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Loire, Rhône ... now Welsh valley wins awards for its wine

It is already renowned for its rolling green valleys, male choirs, rugby prowess and proud working-class solidarity, but now Wales can add another attribute to this list – the production of fine wine.

The first vintage of a newly-planted vineyard in a sunny valley in Monmouthshire has won two medals at leading wine competitions this week.

Ancre Hill Estate's prosaically-titled White Welsh Regional Wine 2008 was awarded a silver at the Decanter World Wine Awards and a bronze at the International Spirit and Wine Competition, and has been commended or won a medal at a third major show, the International Wine Challenge.

Richard Morris, a chartered accountant who turned his passion for wine into a business five years ago, planted three types of vine – pinot noir, seyval blanc and chardonnay – in a south-facing meadow outside his home four years ago.

Fielding media calls yesterday about his £12 bottle, which he sells from his cellar door, Mr Morris said: "It's our first vintage. You don't expect that to happen – to get three medals from the three most important wine competitions in the world."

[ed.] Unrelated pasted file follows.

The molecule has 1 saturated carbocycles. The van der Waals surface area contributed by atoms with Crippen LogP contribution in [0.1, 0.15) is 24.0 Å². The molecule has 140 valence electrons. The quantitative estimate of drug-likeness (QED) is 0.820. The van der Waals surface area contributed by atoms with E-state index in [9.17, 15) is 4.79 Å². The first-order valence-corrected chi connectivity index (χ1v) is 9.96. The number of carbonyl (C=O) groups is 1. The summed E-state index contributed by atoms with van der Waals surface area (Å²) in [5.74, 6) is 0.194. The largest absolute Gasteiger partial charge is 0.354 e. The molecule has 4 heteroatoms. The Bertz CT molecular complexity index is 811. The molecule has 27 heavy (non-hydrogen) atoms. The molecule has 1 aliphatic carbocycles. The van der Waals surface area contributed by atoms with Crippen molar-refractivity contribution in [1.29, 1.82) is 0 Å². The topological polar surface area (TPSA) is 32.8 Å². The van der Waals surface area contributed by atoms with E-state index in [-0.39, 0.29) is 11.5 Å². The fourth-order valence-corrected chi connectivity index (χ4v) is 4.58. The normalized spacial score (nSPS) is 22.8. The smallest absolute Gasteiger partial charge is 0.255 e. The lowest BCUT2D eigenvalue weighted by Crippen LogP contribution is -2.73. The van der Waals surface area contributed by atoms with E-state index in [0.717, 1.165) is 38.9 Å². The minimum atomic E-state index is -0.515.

The Welshman put the success of his wine down to a good site with low rainfall, sunny weather and good drainage, and "fastidious" viticulture practices such as regular pest spraying and canopy management.

Welsh bottles could compete with the best in the world, providing the vines were planted in the right "meso-climate," he added, saying: "It does always rain in Wales, but there are pockets where there are some valleys where there are surrounding trees that take the rain away."

There are around 15 vineyards in Wales, compared to more than 300 in England, concentrated in Cornwall, Sussex, Kent, Surrey and Suffolk. Most attention and prizes currently alight on English wine.

Mr Morris, 57, and his wife Joy, 50, decided to plant vines at his home in the Wye Valley after selling his part-owned logistics business for £36m in 1999. After a few years of consultancy work and travelling, which involved several trips to vineyards in Australia and South America, he took a course in viticulture at Plumpton College in East Sussex and realised that his home would make an excellent vineyard.

"We sent samples of the local soil for analysis to the geology master at the local school and were delighted to discover the white rocks that intersperse the clay loam soil are Jurassic limestone – responsible for the excellent terroir of the Chablis region in France," he said.

This year Ancre Hill is producing 14,500 bottles but aims to produce 25,000 annually by 2015. Around 70 per cent is sparkling. Mr Morris hopes that on its release in two years' time his sparkling wine will vie with champagne for prizes.

Could the French make a decent warm beer?

Editorial, Viewspaper, page 2